Caroline Clarke, chief executive of the Royal Free London NHS Foundation Trust and Jon Spiers, chief executive of the Royal Free Charity, pictured with a large replica banknote featuring Dr Flora Murray

NHS staff and patients benefit from auction of new Scottish banknote

  • New £100 polymer note features Scottish medical pioneer, suffragette and Royal Free Hospital graduate Dr Flora Murray
  • Auction of sought-after FM and AA pre-fix notes raises £120,000 for the Royal Free Charity

A charity auction of banknotes with sought-after serial numbers has raised approximately £120,000 for the Royal Free Charity.

The new Scottish £100 polymer banknote entered circulation last week (9 May). It depicts medical pioneer and suffragette Dr Flora Murray CBE, who trained as a doctor at the Royal Free Hospital in London.

Born in Dumfries, Dr Murray qualified as a doctor at the London (Royal Free Hospital) School of Medicine for Women in 1905. She worked as a medical officer and anaesthetist before setting up a series of military hospitals for wounded soldiers.

To mark the new £100 banknote entering circulation, the Bank of Scotland auctioned off 186 limited edition versions raising a grand total of £241,080. The proceeds of the charity auction are to be shared equally between the bank’s charity partner Mental Health UK and the Royal Free Charity.

Jon Spiers, Royal Free Charity chief executive, said: “We were delighted to host a visit of the project team who led on the design and delivery of the new note. The Royal Free Hospital’s record of support for women practising as doctors at a time when it was deemed unsuitable is a story that deserves retelling. We’re very proud that Flora has been recognised in this way, and we’re extremely grateful to the Bank of Scotland for their generous donation.”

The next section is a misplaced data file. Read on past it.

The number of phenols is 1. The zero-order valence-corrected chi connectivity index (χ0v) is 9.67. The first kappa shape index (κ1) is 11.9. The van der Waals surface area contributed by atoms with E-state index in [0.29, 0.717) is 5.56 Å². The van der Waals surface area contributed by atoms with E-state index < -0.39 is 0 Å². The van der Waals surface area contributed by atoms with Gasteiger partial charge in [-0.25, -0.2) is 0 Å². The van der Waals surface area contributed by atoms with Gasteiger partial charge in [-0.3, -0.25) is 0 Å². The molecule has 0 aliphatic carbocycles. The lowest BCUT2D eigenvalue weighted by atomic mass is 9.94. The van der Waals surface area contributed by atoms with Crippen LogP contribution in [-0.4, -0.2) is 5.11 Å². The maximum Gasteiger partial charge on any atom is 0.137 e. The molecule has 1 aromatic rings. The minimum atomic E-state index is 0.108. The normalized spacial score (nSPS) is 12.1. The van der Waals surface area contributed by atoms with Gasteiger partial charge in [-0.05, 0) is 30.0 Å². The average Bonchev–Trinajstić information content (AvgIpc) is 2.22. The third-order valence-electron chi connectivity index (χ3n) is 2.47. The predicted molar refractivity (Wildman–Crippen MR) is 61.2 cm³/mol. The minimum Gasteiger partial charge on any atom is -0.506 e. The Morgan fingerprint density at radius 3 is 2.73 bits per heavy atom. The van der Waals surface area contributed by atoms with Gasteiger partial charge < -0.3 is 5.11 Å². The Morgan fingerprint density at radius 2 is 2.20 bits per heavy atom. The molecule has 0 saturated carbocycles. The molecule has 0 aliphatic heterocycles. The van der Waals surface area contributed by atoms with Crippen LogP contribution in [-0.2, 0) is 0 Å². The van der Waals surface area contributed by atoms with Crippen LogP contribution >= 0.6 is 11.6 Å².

The Royal Free Charity owns and curates the art collection on display across the Royal Free London NHS Foundation Trust. Today. Dr Murray’s portrait by Francis Dodd hangs in the Royal Free Hospital and it is this image that graces the Bank of Scotland’s new £100 note.

Flora’s career

In 1912, with her lifelong partner Dr Louisa Garrett Anderson. she founded the Women’s Hospital for Children in Harrow Road, London to provide healthcare for working class children.

A committed member of the Women’s Social and Political Union, she supported suffragettes recovering from hunger strikes and injuries acquired during protests.

With the onset of World War I in 1914, Dr Murray and Dr Garrett Anderson founded the feminist organisation ‘Women’s Hospital Corps’ and opened two military hospitals in France, staffed entirely by female suffragettes. The hospitals were such a success that in 1915, the British war office invited them to set up a hospital in London for returning soldiers. The two women were provided with premises in London which they transformed into the Endell Street Military Hospital, the first in the UK established for men staffed by female medical professionals. The hospital treated more than 26,000 seriously injured soldiers.